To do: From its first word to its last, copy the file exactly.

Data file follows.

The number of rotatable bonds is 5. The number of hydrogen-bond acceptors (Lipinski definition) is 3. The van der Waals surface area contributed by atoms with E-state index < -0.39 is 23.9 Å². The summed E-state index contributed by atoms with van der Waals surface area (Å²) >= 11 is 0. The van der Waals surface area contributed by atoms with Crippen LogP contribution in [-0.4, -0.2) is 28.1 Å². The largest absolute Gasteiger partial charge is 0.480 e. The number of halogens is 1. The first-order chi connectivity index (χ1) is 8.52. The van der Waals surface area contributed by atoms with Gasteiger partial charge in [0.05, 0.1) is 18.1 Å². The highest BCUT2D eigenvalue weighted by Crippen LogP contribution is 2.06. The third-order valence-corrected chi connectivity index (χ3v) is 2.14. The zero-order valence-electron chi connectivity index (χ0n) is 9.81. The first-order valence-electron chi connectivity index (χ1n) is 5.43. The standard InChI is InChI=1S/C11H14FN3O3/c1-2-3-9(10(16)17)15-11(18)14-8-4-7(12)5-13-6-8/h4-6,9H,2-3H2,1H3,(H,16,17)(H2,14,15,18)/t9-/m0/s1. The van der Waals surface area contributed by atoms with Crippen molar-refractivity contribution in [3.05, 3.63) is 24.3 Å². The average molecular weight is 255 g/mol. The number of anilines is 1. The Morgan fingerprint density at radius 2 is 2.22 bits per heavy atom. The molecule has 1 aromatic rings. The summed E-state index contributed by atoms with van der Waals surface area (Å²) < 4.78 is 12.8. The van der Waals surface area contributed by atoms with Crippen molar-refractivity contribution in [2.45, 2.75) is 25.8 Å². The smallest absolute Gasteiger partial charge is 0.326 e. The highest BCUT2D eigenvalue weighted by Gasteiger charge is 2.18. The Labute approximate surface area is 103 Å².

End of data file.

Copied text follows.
The number of rotatable bonds is 5. The number of hydrogen-bond acceptors (Lipinski definition) is 3. The van der Waals surface area contributed by atoms with E-state index < -0.39 is 23.9 Å². The summed E-state index contributed by atoms with van der Waals surface area (Å²) >= 11 is 0. The van der Waals surface area contributed by atoms with Crippen LogP contribution in [-0.4, -0.2) is 28.1 Å². The largest absolute Gasteiger partial charge is 0.480 e. The number of halogens is 1. The first-order chi connectivity index (χ1) is 8.52. The van der Waals surface area contributed by atoms with Gasteiger partial charge in [0.05, 0.1) is 18.1 Å². The highest BCUT2D eigenvalue weighted by Crippen LogP contribution is 2.06. The third-order valence-corrected chi connectivity index (χ3v) is 2.14. The zero-order valence-electron chi connectivity index (χ0n) is 9.81. The first-order valence-electron chi connectivity index (χ1n) is 5.43. The standard InChI is InChI=1S/C11H14FN3O3/c1-2-3-9(10(16)17)15-11(18)14-8-4-7(12)5-13-6-8/h4-6,9H,2-3H2,1H3,(H,16,17)(H2,14,15,18)/t9-/m0/s1. The van der Waals surface area contributed by atoms with Crippen molar-refractivity contribution in [3.05, 3.63) is 24.3 Å². The average molecular weight is 255 g/mol. The number of anilines is 1. The Morgan fingerprint density at radius 2 is 2.22 bits per heavy atom. The molecule has 1 aromatic rings. The summed E-state index contributed by atoms with van der Waals surface area (Å²) < 4.78 is 12.8. The van der Waals surface area contributed by atoms with Crippen molar-refractivity contribution in [2.45, 2.75) is 25.8 Å². The smallest absolute Gasteiger partial charge is 0.326 e. The highest BCUT2D eigenvalue weighted by Gasteiger charge is 2.18. The Labute approximate surface area is 103 Å².